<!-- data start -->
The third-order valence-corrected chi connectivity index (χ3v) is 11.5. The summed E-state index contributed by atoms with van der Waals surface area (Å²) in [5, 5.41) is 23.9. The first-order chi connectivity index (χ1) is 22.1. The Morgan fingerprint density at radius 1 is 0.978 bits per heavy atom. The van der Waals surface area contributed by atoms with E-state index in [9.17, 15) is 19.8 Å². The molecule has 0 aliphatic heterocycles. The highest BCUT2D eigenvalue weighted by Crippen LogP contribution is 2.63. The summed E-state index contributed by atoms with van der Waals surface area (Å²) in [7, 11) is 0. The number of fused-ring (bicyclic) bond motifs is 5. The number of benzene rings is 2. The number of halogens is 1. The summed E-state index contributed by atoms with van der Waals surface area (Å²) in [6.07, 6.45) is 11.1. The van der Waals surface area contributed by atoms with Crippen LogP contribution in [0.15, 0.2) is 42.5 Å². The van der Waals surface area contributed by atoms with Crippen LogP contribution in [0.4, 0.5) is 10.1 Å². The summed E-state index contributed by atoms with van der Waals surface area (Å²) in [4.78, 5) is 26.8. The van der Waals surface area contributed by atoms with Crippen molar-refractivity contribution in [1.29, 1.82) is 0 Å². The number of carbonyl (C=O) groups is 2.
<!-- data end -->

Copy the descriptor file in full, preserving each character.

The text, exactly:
The third-order valence-corrected chi connectivity index (χ3v) is 11.5. The summed E-state index contributed by atoms with van der Waals surface area (Å²) in [5, 5.41) is 23.9. The first-order chi connectivity index (χ1) is 22.1. The Morgan fingerprint density at radius 1 is 0.978 bits per heavy atom. The van der Waals surface area contributed by atoms with E-state index in [9.17, 15) is 19.8 Å². The molecule has 0 aliphatic heterocycles. The highest BCUT2D eigenvalue weighted by Crippen LogP contribution is 2.63. The summed E-state index contributed by atoms with van der Waals surface area (Å²) in [7, 11) is 0. The number of fused-ring (bicyclic) bond motifs is 5. The number of benzene rings is 2. The number of halogens is 1. The summed E-state index contributed by atoms with van der Waals surface area (Å²) in [6.07, 6.45) is 11.1. The van der Waals surface area contributed by atoms with Crippen LogP contribution in [0.15, 0.2) is 42.5 Å². The van der Waals surface area contributed by atoms with Crippen LogP contribution in [0.4, 0.5) is 10.1 Å². The summed E-state index contributed by atoms with van der Waals surface area (Å²) in [4.78, 5) is 26.8. The van der Waals surface area contributed by atoms with Crippen molar-refractivity contribution in [1.29, 1.82) is 0 Å². The number of carbonyl (C=O) groups is 2.